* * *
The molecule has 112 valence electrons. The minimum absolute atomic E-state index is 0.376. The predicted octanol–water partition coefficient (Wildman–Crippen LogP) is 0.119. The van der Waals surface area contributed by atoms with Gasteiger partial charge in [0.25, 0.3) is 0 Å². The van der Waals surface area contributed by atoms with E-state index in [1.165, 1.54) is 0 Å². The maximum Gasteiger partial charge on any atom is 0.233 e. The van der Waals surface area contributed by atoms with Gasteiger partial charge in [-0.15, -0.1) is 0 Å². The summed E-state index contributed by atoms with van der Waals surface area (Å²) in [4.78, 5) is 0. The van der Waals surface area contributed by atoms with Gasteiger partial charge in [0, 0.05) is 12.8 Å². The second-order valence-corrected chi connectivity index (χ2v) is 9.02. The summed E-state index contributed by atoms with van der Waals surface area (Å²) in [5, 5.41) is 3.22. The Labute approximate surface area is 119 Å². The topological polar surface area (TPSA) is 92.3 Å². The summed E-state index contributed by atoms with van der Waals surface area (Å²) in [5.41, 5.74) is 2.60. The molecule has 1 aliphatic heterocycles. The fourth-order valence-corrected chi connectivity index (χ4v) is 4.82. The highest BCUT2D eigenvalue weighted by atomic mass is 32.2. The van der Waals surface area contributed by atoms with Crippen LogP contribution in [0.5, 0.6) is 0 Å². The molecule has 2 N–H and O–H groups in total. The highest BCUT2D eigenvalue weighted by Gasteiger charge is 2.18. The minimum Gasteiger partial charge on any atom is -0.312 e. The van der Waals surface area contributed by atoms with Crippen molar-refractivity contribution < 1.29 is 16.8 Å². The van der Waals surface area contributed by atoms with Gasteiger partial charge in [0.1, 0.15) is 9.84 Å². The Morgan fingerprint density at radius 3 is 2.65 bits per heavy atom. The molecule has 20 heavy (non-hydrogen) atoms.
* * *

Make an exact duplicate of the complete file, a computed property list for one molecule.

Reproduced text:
The molecule has 112 valence electrons. The minimum absolute atomic E-state index is 0.376. The predicted octanol–water partition coefficient (Wildman–Crippen LogP) is 0.119. The van der Waals surface area contributed by atoms with Gasteiger partial charge in [0.25, 0.3) is 0 Å². The van der Waals surface area contributed by atoms with E-state index in [1.165, 1.54) is 0 Å². The maximum Gasteiger partial charge on any atom is 0.233 e. The van der Waals surface area contributed by atoms with Gasteiger partial charge in [-0.15, -0.1) is 0 Å². The summed E-state index contributed by atoms with van der Waals surface area (Å²) in [4.78, 5) is 0. The van der Waals surface area contributed by atoms with Gasteiger partial charge in [0, 0.05) is 12.8 Å². The second-order valence-corrected chi connectivity index (χ2v) is 9.02. The summed E-state index contributed by atoms with van der Waals surface area (Å²) in [5, 5.41) is 3.22. The Labute approximate surface area is 119 Å². The topological polar surface area (TPSA) is 92.3 Å². The summed E-state index contributed by atoms with van der Waals surface area (Å²) in [5.41, 5.74) is 2.60. The molecule has 1 aliphatic heterocycles. The fourth-order valence-corrected chi connectivity index (χ4v) is 4.82. The highest BCUT2D eigenvalue weighted by atomic mass is 32.2. The van der Waals surface area contributed by atoms with Crippen LogP contribution in [0.5, 0.6) is 0 Å². The molecule has 2 N–H and O–H groups in total. The highest BCUT2D eigenvalue weighted by Gasteiger charge is 2.18. The minimum Gasteiger partial charge on any atom is -0.312 e. The van der Waals surface area contributed by atoms with Crippen molar-refractivity contribution < 1.29 is 16.8 Å². The van der Waals surface area contributed by atoms with Gasteiger partial charge in [0.1, 0.15) is 9.84 Å². The Morgan fingerprint density at radius 3 is 2.65 bits per heavy atom. The molecule has 20 heavy (non-hydrogen) atoms.